The North Bend Eagle

 

Fr. Rezac
The Rev. Keith Rezac, a Wahoo native, became the new pastor at the North Bend and Snyder Catholic churches on July 1 [2015].

Rezac likes small-town familiarity

by Nathan Arneal
Published 7/15/15

The career path of the Rev. Keith Rezac is coming full circle.

He spent three of his training years at St. Charles Borromeo Seminary in Philadelphia. His first assignment as an associate pastor was at St. Leo’s in Omaha.

Now at the age of 61, he finds himself the pastor at St. Charles Borromeo in North Bend and St. Leo’s of Snyder.

“It’s deja vu,” Rezac said. “It’s meant to be, I guess.”

Rezac began his time in North Bend and Snyder on July 1, when he moved into the North Bend rectory amidst a flurry of activity.

“There were people all over trying to clean the place and helping unload and stuff,” Rezac said. “It was a good experience.”

Rezac grew up in Wahoo, where his parents still live. At an early age he began thinking about life as a priest.

“I can’t even say the exact age,” he said. “It started back when you’re a little kid and you’re thinking about what you want to be, a fireman, a lawyer, a doctor, and all those things. Priesthood stuck with me the longest. And to be honest, it lasted until I met my first girlfriend. Then it was no to the priesthood. I liked girls too much.”

But it wasn’t just a phase. By the time he was a senior at Bishop Neumann High School, he was once again thinking about the priesthood. Rezac talked it over with his guidance counselor, who was a priest himself, and was advised to to go to college and work, and if he still felt the call after a year, then make the move.

Rezac went to UNL to study music, and the next summer he attended a vocations day in Lincoln, a kind of job recruiting fair for the Catholic Church.

“By the end of that day I was convinced I had the call,” Rezac said.

He took the leap.

Seminary and graduate school took him to Kentucky, Pennsylvania and Minnesota.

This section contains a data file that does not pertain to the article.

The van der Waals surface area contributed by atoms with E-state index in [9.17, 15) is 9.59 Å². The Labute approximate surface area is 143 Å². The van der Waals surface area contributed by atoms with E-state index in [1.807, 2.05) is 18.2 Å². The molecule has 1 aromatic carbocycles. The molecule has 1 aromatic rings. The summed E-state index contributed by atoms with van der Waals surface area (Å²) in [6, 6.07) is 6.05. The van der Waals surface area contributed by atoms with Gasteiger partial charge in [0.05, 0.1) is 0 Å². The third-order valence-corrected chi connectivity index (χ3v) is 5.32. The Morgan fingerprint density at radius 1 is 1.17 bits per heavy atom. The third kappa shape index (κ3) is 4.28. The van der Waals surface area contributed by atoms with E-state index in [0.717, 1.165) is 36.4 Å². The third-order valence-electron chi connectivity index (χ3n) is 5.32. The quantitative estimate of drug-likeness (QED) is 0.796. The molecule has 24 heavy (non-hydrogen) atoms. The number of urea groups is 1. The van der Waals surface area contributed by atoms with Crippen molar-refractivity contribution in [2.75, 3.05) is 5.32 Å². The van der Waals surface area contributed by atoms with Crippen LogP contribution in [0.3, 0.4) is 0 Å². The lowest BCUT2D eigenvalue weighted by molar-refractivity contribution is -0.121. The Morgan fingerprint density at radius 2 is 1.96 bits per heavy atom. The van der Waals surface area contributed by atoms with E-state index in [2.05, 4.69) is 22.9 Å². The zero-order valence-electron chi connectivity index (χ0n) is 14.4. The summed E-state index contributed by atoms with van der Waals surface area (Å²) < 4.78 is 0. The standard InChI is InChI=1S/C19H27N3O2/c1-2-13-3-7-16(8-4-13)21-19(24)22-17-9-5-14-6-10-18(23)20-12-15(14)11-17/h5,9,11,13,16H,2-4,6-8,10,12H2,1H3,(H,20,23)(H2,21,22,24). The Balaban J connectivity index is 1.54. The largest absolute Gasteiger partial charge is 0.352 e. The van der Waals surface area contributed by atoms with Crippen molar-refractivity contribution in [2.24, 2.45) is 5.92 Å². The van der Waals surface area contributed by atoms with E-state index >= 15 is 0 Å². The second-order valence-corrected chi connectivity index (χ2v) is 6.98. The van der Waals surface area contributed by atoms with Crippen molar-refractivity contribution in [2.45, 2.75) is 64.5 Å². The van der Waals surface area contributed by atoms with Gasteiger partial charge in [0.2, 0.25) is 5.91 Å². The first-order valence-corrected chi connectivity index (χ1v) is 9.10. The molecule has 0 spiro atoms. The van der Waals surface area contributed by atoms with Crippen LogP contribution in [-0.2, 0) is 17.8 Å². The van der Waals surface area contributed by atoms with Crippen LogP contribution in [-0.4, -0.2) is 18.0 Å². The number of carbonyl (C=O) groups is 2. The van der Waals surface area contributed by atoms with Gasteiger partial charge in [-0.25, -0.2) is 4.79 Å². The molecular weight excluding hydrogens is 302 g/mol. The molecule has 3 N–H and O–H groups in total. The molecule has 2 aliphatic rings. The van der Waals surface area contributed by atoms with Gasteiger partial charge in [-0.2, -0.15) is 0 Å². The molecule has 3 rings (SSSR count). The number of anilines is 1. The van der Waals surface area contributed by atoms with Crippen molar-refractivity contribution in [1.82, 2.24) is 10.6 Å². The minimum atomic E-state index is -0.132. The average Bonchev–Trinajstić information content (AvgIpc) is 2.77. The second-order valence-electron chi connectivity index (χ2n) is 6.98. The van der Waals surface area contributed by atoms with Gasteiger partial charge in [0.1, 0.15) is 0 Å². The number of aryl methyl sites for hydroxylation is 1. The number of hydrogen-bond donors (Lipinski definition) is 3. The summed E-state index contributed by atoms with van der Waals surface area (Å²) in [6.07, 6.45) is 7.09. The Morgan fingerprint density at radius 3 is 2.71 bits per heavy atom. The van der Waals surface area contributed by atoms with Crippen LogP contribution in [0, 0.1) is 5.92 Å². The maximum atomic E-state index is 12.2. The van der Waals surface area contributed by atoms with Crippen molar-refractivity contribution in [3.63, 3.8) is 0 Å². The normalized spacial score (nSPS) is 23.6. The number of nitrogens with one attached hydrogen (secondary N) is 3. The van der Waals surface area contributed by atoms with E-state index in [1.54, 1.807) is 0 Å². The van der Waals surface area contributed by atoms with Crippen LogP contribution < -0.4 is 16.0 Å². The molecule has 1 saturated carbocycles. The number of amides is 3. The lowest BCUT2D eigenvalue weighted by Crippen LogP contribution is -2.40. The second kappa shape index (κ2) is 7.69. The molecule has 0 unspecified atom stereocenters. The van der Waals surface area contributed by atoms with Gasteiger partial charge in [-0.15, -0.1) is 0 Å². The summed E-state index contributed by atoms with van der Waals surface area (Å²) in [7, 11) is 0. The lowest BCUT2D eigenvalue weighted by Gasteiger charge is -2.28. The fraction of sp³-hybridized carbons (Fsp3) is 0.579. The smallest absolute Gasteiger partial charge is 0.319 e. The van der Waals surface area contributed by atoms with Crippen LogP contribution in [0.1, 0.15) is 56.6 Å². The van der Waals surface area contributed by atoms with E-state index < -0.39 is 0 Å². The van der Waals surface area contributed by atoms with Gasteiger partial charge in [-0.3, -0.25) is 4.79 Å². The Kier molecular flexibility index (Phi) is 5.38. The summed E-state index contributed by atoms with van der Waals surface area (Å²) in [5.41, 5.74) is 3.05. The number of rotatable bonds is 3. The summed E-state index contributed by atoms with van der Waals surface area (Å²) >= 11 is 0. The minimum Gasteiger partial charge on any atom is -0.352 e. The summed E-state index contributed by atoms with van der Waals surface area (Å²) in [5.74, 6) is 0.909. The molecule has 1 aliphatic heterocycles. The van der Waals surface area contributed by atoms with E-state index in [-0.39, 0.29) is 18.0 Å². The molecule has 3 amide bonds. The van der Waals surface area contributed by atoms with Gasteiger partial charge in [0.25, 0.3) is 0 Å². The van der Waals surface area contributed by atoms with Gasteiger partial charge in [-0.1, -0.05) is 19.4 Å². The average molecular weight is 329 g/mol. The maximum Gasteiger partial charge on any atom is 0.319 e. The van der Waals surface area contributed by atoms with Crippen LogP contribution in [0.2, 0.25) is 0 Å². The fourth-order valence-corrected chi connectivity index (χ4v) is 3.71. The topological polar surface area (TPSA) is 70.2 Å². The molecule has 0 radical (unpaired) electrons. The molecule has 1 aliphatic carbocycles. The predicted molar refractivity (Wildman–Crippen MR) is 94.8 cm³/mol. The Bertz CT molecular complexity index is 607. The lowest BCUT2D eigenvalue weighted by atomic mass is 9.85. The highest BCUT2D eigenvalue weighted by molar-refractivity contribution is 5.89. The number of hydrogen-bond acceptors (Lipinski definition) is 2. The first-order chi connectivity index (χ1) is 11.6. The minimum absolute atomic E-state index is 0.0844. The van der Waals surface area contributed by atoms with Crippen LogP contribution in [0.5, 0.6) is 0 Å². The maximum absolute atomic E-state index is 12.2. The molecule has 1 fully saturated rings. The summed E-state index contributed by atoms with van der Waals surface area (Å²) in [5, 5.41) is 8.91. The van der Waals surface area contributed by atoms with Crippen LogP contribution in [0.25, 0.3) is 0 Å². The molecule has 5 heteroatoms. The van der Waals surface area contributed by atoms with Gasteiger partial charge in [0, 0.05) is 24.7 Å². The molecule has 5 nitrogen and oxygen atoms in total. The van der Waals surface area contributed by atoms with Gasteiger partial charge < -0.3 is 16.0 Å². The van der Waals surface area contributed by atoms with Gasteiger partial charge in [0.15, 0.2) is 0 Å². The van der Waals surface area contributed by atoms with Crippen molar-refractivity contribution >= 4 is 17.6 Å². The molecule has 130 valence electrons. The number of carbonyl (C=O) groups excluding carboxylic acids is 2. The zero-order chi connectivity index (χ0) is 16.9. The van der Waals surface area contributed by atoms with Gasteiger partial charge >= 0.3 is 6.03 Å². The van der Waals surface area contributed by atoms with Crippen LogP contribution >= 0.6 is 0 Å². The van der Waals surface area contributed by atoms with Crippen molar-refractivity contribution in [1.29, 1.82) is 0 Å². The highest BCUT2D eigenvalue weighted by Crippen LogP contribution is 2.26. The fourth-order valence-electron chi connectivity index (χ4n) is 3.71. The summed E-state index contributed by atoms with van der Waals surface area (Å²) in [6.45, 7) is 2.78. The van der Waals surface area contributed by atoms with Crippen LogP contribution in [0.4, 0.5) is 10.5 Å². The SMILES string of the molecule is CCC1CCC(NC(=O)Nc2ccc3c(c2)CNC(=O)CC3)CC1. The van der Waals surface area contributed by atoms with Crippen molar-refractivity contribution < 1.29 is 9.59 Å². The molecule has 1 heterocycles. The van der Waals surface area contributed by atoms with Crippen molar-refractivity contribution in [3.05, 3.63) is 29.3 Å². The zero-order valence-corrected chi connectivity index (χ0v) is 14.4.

Then he began his professional life an associate at St. Leo’s in Omaha then St. Columbkille in Papillion.

His first solo pastorship was in Colridge, where he also served as spiritual director at Cedar Catholic High School in Hartington.

He continued his tour of northeast Nebraska with stops in Creighton and Pierce. More often than not, he has served two parishes at once, so working in both the North Bend and Snyder churches will be nothing new to him. He said it’s important that the mission parish – the smaller of the two churches, in this case Snyder – feels like they have a full-time pastor.

“I don’t see it as, ‘Oh, they’re on their own. They know what they’re doing,’” Rezac said “It’s important for their pastor to be there as well for different things and in different ways for them.”

After starting his career in Omaha, Rezac has been placed in small towns ever since, and that’s the way he likes it. Small towns make it much easier to get to know the people of his church.

“I grew up in the small town of Wahoo, so I guess it’s just part of who I am,” he said. “In Omaha at St. Leo’s, I think there were 1,600 families. I probably got to know 400 really well. That’s only a fourth. St. Columbkille had at the time around 2,000 families, and again probably 500 families I got to know by name in a relationship.”

The one-time music major still likes to break out the guitar on occasion. He is also looking forward to working with the youth on their spiritual journey.

“In every church and every parish, no matter what denomination, the youth is very important,” Rezac said. “Sometimes they get neglected, or for whatever reason they just don’t find things interesting. It’s my job to help them find faith interesting. The younger ones, you teach them the basics, but when they get to junior high and high school they need to make that faith their own. That’s what I see as my role.”

Getting and holding the attention of those youth has gotten harder as the world and society has evolved over the years.

“With the different laws that come through lately, I agree it’s become a much more secular society,” the priest said. “That’s what led to the fall of Rome, so that kind of scares me a little bit.”

While Rezac attributes the fall of the Roman Empire to secularism, he said there is still time to turn things around in our own society with more prayer and attention to the Bible.

“You’ve got to have faith and hope,” he said. “If you don’t have that, what’s worth living? To me you have to have that gift from God of faith and hope. And it’s not something that just sits there, you have to work at it. By that I mean praying of course, but also spiritual reading and going to retreats.”

Even though his house is still in disarray as workers add new paint and flooring, Rezac has jumped right in and is looking forward to making North Bend his home and getting to know his parishioners. His early impressions have been very favorable, but he knows the going won’t always be easy.

“Every parish has a challenge,” Rezac said. “You don’t always discover it right away, but that challenge is the one that comes forward to you within a period of a year, I think. Then you tailor your ministry to that particular need that comes forward. Right now I don’t know what that’s going to be. It’s not been long enough.”

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